Comma after an adverb that starts a sentence

When should a comma be placed after the adverb that starts the sentence?

When should there be a comma when adverbs like well, seemingly, apparently, supposedly, definitely, surely, obviously, conclusively, possibly, indeed, actually, naturally and others start a sentence?

  • Seemingly, she’s gone to live with another man.
  • Apparently it’s going to rain today.
  • Supposedly, she never spoke to him again.
  • Well, the tickets are supposedly in the mail.
  • Surely you don’t expect me to believe that?
  • Obviously the school cannot function without teachers.
  • Indeed, it could be the worst environmental disaster in Europe this century.
  • Actually, Gavin, it was Tuesday of last week, not Wednesday.
  • Naturally we want to see as few job losses in the industry as possible.

As you can see some adverbs are followed by a comma while others are not.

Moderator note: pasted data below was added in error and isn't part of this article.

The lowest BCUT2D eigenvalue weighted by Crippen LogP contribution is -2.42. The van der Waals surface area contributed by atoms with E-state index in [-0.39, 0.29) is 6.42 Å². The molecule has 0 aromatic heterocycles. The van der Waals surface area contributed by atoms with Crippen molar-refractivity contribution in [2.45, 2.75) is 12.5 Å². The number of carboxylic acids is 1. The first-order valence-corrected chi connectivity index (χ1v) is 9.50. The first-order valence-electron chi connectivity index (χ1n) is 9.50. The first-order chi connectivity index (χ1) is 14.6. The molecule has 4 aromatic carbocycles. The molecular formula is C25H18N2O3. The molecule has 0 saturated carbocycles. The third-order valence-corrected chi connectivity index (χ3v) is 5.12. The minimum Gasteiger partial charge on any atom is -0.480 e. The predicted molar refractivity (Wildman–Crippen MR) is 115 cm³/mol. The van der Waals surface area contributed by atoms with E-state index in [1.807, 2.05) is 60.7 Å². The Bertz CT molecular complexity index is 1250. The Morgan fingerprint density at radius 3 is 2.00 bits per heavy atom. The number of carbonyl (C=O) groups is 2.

The majority of the words that you have written in bold are a type of adverbial (a type of adverb) which is called an disjunct. (whether they are all disjuncts could be argued.).

.Disjuncts allow the speaker/writer to influence the hearer or reader.. They represent the speaker’s attitude about what he is going to say.

Here are some examples where the adjunct is written in bold:

Naturally, you are going to go you. = the speaker is certain you will go.

Obviously,I agree with the president. = Its obvious that the speaker will agree.

Of course, she is late. = I think it is to be expected.

Regrettably, he didn’t attend the meeting.= I think its sad or too bad that he didn’t come.

Surely, you are going to go to school today. = a strong sense of persuasion.

Frankly, I couldn’t care less about comma rules. = the speaker really doesn’t care.

In each case we use a comma to separate the emotion or attitude of the speaker from the rest of the sentence. Some authorities believe that a comma should be used if the disjunct doesn’t flow with the rest of the sentence and in most cases disjuncts are separated by a comma.

There are no hard and fast rules about comma use. and convention plays a role in determining some rules. You learn from experience and even English teachers can get it wrong.

Source Grammar 33 manual U of Saskatchewan, Longman’s Dictionary, Guide to Grammar Writing by Charles Darling.

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